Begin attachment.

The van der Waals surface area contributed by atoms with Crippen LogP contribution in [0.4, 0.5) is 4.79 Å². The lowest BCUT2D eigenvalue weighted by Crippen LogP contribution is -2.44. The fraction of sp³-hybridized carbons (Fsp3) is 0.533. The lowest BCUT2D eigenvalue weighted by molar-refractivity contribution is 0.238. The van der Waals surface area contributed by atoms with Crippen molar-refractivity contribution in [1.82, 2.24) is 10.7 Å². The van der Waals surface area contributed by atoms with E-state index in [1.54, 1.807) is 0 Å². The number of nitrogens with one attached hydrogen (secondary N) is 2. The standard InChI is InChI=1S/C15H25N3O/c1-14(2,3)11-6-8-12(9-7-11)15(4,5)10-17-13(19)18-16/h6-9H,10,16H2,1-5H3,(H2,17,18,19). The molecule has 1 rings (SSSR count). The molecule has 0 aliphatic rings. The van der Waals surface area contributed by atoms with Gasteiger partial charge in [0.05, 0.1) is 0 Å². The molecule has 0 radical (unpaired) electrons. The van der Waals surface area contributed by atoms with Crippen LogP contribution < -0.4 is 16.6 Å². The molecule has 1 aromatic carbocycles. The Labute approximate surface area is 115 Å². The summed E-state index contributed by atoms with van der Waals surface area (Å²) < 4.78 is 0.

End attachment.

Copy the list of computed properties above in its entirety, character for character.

The van der Waals surface area contributed by atoms with Crippen LogP contribution in [0.4, 0.5) is 4.79 Å². The lowest BCUT2D eigenvalue weighted by Crippen LogP contribution is -2.44. The fraction of sp³-hybridized carbons (Fsp3) is 0.533. The lowest BCUT2D eigenvalue weighted by molar-refractivity contribution is 0.238. The van der Waals surface area contributed by atoms with Crippen molar-refractivity contribution in [1.82, 2.24) is 10.7 Å². The van der Waals surface area contributed by atoms with E-state index in [1.54, 1.807) is 0 Å². The number of nitrogens with one attached hydrogen (secondary N) is 2. The standard InChI is InChI=1S/C15H25N3O/c1-14(2,3)11-6-8-12(9-7-11)15(4,5)10-17-13(19)18-16/h6-9H,10,16H2,1-5H3,(H2,17,18,19). The molecule has 1 rings (SSSR count). The molecule has 0 aliphatic rings. The van der Waals surface area contributed by atoms with Gasteiger partial charge in [0.05, 0.1) is 0 Å². The molecule has 0 radical (unpaired) electrons. The van der Waals surface area contributed by atoms with Crippen LogP contribution < -0.4 is 16.6 Å². The molecule has 1 aromatic carbocycles. The Labute approximate surface area is 115 Å². The summed E-state index contributed by atoms with van der Waals surface area (Å²) < 4.78 is 0.